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Atmospheric aerosols affect the Indian monsoon remotely

Aerosols are extremely small solid or liquid particles that remain suspended in air. Examples of such aerosols include dust, smoke and deodorant sprays. Apart from causing local air pollution, these particles reflect and absorb radiation from the sun and hence affect both local and global climate. A recent study published in the International Journal of Climatology has investigated how soot aerosols accumulating in other parts of Asia influence the Indian summer monsoon.

The presence of carbon-based aerosols (like soot from the burning of coal) in the atmosphere affects the climate in two very different ways. The particles absorb solar radiation and hence heat the atmosphere. They reduce the solar radiation reaching the surface and hence cool the surface.

Most carbon aerosols are found in the lower atmosphere – in the troposphere, the layer of atmosphere closest to the earth. Heating of the lower troposphere and the land surface cooling caused by aerosols can alter the circulation pattern of winds and rainfall, including the Indian monsoon. Also, aerosols change properties of clouds and modify rainfall patterns. These effects can alter the water cycle over different parts of the world.

J Srinivasan, lead author of the paper, said that different studies have found conflicting results on how aerosols affect the Indian monsoon. “One group has argued that soot in the atmosphere will cool the land surface and hence reduce monsoon rainfall. The other group has argued that soot will heat the atmosphere and hence increase rainfall in May and June”, he said.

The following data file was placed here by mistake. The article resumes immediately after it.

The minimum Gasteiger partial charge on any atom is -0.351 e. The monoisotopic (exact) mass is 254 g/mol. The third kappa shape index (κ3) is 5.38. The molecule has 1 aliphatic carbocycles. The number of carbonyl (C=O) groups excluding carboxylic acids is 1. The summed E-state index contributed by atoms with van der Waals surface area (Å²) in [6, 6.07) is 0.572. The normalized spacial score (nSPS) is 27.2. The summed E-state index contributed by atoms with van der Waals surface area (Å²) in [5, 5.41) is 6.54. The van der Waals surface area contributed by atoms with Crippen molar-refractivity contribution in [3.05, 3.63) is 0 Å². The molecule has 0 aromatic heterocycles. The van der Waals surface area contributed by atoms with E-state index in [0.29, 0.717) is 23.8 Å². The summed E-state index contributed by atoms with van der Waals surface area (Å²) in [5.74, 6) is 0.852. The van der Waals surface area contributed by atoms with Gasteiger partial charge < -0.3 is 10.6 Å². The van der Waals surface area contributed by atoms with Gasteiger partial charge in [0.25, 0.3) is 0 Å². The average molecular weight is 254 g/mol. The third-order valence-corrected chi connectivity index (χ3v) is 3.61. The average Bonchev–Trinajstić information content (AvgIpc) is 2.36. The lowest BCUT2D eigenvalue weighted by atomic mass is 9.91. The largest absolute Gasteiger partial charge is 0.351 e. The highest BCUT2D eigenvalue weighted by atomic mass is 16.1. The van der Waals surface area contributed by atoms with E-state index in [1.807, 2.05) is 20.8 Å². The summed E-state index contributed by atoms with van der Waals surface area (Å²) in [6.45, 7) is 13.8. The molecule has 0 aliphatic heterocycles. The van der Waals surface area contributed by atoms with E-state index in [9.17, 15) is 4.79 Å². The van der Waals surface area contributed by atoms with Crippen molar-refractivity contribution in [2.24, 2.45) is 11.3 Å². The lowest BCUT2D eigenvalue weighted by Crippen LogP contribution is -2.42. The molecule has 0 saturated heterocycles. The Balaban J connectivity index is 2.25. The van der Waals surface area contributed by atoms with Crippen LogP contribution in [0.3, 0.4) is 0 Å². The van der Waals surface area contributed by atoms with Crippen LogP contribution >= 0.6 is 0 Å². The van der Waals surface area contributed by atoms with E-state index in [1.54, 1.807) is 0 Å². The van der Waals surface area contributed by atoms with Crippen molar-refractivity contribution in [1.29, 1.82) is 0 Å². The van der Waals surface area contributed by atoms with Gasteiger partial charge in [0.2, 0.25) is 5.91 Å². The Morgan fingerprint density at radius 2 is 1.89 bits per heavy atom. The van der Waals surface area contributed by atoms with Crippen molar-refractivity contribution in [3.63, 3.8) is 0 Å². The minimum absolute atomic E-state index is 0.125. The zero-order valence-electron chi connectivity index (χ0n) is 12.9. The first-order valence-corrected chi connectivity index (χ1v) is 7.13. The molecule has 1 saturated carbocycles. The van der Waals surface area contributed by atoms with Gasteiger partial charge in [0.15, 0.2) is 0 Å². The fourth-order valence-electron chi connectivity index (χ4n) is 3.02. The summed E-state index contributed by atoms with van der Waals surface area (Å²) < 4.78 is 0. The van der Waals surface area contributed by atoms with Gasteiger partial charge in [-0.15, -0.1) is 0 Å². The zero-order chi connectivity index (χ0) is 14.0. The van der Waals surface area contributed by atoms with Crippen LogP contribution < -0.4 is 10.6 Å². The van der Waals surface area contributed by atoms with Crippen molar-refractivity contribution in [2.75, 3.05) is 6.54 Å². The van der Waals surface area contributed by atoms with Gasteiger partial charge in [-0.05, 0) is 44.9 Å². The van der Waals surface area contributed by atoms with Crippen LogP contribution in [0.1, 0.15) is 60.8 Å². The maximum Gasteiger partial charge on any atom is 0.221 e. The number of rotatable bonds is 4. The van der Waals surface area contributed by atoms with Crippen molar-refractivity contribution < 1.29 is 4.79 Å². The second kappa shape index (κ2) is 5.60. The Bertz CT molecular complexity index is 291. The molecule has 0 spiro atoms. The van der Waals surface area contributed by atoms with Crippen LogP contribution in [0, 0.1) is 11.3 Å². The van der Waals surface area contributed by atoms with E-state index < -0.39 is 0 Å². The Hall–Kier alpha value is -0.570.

Until now, studies have focused on the “local” effects of aerosol accumulation – they have studied how rainfall in India will be affected when aerosols are released from within the country. In this study, the researchers focused on how the presence of aerosols over other parts of Asia affects the Indian monsoon. “The Indian summer monsoon is a complex phenomenon that is influenced by many factors such as variations in patterns of sea surface temperature, mountains, water vapor, carbon dioxide and aerosols ”, said Srinivasan. “In this study we , we have looked only at the direct effect of aerosols.”

Using a mathematical model called the “General Circulation Model”, the researchers looked at aerosol levels and rainfall in South and East Asia. Based on their simulations, they found that when there was aerosol heating over East Asia (and not anywhere else), rainfall over northern Arabian Sea and Bay of Bengal increased. On the other hand, when there was no aerosol heating over East Asia, rainfall over the Indian region reduced substantially.

“When all other factors affecting the monsoon are kept constant, aerosol concentration over East Asia affects rainfall over India. Decrease in aerosols over East Asia can actually decrease the rainfall received during the Indian monsoon”, said Srinivasan. “This means, aerosols affect the climate not just locally but also remotely.”

Link to the paper:

About the authors:

Arindam Chakraborty: Assistant Professor, Centre for Atmospheric and Oceanic Sciences, Indian Institute of Science. Ravi S. Nanjundiah and J. Srinivasan are both Professors at the same centre. All three are also affiliated with the Divecha Centre for Climate Change at the Indian Institute of Science.


Prof J Srinivasan:; email: